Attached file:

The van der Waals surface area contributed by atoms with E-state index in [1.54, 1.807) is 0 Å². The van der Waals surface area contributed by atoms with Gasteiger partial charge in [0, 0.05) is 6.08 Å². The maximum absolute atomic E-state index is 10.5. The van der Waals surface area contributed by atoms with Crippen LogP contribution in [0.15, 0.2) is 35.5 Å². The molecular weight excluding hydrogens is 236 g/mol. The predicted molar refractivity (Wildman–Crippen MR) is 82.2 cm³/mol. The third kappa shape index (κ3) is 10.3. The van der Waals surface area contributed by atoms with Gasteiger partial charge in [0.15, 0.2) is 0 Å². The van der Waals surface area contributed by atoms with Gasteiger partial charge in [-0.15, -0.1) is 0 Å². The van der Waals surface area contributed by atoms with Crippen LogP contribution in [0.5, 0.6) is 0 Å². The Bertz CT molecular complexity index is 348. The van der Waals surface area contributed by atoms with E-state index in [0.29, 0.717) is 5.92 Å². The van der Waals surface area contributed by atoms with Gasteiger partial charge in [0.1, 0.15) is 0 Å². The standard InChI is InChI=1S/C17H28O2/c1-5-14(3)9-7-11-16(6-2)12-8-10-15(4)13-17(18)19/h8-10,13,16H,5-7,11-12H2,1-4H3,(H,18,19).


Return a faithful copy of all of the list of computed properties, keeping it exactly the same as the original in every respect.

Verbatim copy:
The van der Waals surface area contributed by atoms with E-state index in [1.54, 1.807) is 0 Å². The van der Waals surface area contributed by atoms with Gasteiger partial charge in [0, 0.05) is 6.08 Å². The maximum absolute atomic E-state index is 10.5. The van der Waals surface area contributed by atoms with Crippen LogP contribution in [0.15, 0.2) is 35.5 Å². The molecular weight excluding hydrogens is 236 g/mol. The predicted molar refractivity (Wildman–Crippen MR) is 82.2 cm³/mol. The third kappa shape index (κ3) is 10.3. The van der Waals surface area contributed by atoms with Gasteiger partial charge in [0.15, 0.2) is 0 Å². The van der Waals surface area contributed by atoms with Gasteiger partial charge in [-0.15, -0.1) is 0 Å². The van der Waals surface area contributed by atoms with Crippen LogP contribution in [0.5, 0.6) is 0 Å². The Bertz CT molecular complexity index is 348. The van der Waals surface area contributed by atoms with E-state index in [0.29, 0.717) is 5.92 Å². The van der Waals surface area contributed by atoms with Gasteiger partial charge in [0.1, 0.15) is 0 Å². The standard InChI is InChI=1S/C17H28O2/c1-5-14(3)9-7-11-16(6-2)12-8-10-15(4)13-17(18)19/h8-10,13,16H,5-7,11-12H2,1-4H3,(H,18,19).